This book is offered to the lovely ladies (and the few brave men) of my message forum, in gratitude for the hours of amusement, entertainment, and chuckles. You're too many to list here, but you know who you are. And don't think I haven't noticed that there is now a waiting list for people to get into the Corner of Shame—I told you guys that having buff, shirtless, kilt-clad men as waiters was just going to cause trouble…
"Experience the romance of Iceland under the starry summer night sky with a descendant of the Vikings of yore; that's what the brochure said."
Eyes a startling shade of unadulterated grey considered me seriously.
"Thus far, my starry summer nights have been trying to figure out why my hair-dryer adapter keeps blowing out the hotel lights. I don't suppose you are free tonight for a little stargazing?"
The grey eyes didn't blink, just continued to watch me cautiously, as if their owner expected me to suddenly leap onto the tiny round metal and glass table at which we sat, and start dancing the cancan. "Stargazing?"
"Yes, it means looking at the stars. Speaking of which, your English is remarkably good. But I assume your lack of enthusiasm means you'd rather pass on the idea." I sighed. "I kind of thought so. It's par for the course, you know. Well, par for my course. A couple of ladies on the tour have done well for themselves thus far."
Three women danced by in progression. The first two were strangers, but the third one, Magda, was a decidedly plump, buxom lady of Spanish descent who had snapping black eyes and a wicked sense of humor.
"Pia, you're not dancing?" Magda called as her partner, Raymond, whirled her around to vaguely Germanic music, complete with accordion. It was the middle of June, and all of Iceland was celebrating their Independence Day with much abandon, even the tourists. Small booths of crafts and food vendors lined the square, filling the air with an intriguing mixture of smells that ranged from floral (a dried-lavender seller) to mouthwatering (a Mediterranean gyro stand). At the far end of the square a stage had been set up, and various bands ranging from country (who knew Iceland had country music?) to easy listening had played all day. I gathered that the more raucous bands were to grace the evening's stage.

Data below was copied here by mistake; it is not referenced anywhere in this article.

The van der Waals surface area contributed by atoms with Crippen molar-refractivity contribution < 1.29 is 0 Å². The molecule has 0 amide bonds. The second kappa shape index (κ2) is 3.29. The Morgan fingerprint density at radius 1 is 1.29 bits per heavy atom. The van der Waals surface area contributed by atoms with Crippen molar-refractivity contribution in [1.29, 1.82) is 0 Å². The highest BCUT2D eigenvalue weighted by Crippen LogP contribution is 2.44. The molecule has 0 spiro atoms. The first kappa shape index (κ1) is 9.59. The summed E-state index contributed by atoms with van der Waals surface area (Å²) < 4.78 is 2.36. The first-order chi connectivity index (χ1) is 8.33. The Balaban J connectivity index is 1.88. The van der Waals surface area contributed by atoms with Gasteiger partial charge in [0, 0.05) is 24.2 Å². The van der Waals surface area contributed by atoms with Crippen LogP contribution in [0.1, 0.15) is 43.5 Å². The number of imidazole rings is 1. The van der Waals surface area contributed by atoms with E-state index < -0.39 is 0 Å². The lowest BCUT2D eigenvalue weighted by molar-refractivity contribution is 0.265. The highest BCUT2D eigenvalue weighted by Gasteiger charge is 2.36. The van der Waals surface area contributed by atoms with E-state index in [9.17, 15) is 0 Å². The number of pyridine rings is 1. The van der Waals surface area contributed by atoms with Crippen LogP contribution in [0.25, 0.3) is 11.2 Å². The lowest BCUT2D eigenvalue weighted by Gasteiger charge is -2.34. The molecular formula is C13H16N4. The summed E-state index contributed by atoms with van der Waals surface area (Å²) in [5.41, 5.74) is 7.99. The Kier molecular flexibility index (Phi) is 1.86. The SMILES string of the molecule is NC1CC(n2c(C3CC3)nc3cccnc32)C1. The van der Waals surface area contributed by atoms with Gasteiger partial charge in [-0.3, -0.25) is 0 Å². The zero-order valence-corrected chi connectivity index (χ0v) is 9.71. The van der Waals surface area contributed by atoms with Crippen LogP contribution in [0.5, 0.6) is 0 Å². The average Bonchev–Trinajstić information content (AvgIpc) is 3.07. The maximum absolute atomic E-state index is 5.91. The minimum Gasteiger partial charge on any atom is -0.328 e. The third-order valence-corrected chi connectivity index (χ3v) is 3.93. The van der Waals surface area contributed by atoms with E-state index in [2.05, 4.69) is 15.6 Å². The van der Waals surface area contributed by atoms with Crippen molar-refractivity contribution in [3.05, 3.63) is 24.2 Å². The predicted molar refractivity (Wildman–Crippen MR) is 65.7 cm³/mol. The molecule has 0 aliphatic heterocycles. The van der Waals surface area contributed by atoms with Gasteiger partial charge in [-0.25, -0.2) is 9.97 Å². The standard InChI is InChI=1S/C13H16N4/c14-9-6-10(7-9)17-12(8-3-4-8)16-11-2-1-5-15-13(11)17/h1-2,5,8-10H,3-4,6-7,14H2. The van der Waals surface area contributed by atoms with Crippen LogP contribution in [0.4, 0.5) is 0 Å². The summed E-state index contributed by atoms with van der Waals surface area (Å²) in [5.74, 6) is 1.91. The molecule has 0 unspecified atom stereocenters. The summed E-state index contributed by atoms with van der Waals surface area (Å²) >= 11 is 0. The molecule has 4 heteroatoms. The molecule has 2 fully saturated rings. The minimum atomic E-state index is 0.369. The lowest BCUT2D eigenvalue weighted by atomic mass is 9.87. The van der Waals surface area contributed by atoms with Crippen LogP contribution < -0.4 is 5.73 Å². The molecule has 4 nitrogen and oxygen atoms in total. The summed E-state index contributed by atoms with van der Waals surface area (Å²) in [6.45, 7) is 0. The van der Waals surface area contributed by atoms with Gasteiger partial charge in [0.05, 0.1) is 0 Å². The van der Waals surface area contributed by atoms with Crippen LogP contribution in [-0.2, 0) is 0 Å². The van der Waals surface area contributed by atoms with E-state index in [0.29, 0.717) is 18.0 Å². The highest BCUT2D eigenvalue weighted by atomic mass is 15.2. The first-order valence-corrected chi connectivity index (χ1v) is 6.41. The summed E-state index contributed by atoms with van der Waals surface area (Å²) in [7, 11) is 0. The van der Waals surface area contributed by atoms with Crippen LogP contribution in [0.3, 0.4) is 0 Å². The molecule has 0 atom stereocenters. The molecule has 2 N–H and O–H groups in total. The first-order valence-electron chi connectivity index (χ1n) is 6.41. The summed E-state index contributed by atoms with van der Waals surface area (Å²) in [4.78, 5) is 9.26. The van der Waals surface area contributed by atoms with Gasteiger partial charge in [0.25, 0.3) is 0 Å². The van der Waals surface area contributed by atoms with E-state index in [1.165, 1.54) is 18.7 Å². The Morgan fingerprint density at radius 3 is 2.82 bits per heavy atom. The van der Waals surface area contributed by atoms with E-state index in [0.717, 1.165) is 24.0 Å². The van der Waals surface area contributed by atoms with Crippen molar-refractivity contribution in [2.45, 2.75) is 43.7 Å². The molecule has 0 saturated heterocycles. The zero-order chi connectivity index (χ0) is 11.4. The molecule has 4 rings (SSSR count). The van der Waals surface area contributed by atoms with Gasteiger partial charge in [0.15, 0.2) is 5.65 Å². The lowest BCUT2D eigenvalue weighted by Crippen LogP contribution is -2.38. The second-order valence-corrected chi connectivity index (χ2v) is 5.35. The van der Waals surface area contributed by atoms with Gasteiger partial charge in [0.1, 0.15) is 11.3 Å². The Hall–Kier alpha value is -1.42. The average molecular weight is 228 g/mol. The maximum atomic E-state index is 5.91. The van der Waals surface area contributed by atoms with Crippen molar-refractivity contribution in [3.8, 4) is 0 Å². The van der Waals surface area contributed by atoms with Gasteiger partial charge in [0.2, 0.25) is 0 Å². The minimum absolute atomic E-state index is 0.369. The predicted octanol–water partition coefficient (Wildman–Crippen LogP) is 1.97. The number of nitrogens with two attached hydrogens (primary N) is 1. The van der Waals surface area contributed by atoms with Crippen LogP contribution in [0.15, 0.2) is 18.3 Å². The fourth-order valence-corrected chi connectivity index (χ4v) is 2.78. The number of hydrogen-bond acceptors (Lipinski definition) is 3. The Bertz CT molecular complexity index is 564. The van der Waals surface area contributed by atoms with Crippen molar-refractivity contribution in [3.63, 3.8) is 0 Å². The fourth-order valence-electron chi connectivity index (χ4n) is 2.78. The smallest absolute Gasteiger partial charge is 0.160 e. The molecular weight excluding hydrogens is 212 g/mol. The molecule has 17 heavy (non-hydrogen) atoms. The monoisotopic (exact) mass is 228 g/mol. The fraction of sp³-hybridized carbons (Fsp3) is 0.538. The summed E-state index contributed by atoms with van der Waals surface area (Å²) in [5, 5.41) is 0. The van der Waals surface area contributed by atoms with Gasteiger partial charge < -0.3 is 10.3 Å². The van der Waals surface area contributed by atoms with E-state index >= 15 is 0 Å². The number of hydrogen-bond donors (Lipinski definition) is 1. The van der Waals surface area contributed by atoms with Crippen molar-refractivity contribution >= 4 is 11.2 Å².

"Not this time, no," I called back.
"You should!" she yelled, her deep, throaty voice carrying surprisingly well over the noise of the music and people. "The music is divine!"
I thought about pointing out the obvious, that thus far in the trip, no blond, blue-eyed descendant of Vikings had asked me to join the throng, but a small morsel of pride kept me from bellowing that out to Magda.
My tablemate swigged down the last of his beverage and belched, politely excusing himself.
I eyed him doubtfully for a moment, before deciding beggars couldn't be choosers. "Would it be forward of me if I asked you if you would care to dance?"
He looked thoughtful for a moment, then nodded and stood up. "Dance is good."
I was a bit surprised at his easy acquiescence, but determined to enjoy myself no matter what, I took his hand and wound my way through the crowds perched at café tables to the part of the square where the dancing was taking place.
"Do you two-step?" I asked my partner politely.
He glanced down at my shoes. "Two feet."
"Yes. It's a dance. I assume you don't know it?"
"No." He shook his head. "I like dance."
With careful deliberation, he put his faded-sandal-clad feet directly on top of my sturdy, if somewhat scruffy, leather walking shoes, and looked up with expectation.
"It's a good thing you're as small as you are, and I'm as big as I am," I told the boy, taking his hands and moving in gentle, vaguely dancelike motions that would keep him from being dislodged. "How old are you, exactly?"
The boy scrunched up his face for a moment as he sorted out the proper word. "Four."
"Really? Then your English is even more remarkable than I thought. I couldn't say squat in another language when I was your age, and here you are dancing with me and chatting away like crazy. Well, all right, I'm the one doing most of the chatting, but you seem to understand what I'm saying, and as I am probably the only person on Sgt. Patty's Lonely Heart's Club Tour who has yet to hook up with either a fellow tour mate or a handsome local, you're pretty much it as far as available conversationalists go. What's your name?"
His brows pulled together again for a moment. "Geirfinnur."
"What an interesting name. I'm Pia Thomason. I'm from Seattle. Do you know where that is?"
He shook his head.
"Let's see, what's Seattle known for… Microsoft? Have you ever heard of Microsoft? Starbucks? Google?"
He shook his head again.
"Geirfinnur!" A man appeared from out of the dancers, gesticulating at my feet as he spoke in Icelandic. My dance partner reluctantly stepped off my shoes, shooting me a chastened look.
"Are you Geirfinnur's dad?" I asked, as the subject of his ire's eyes started to fill with contrite tears.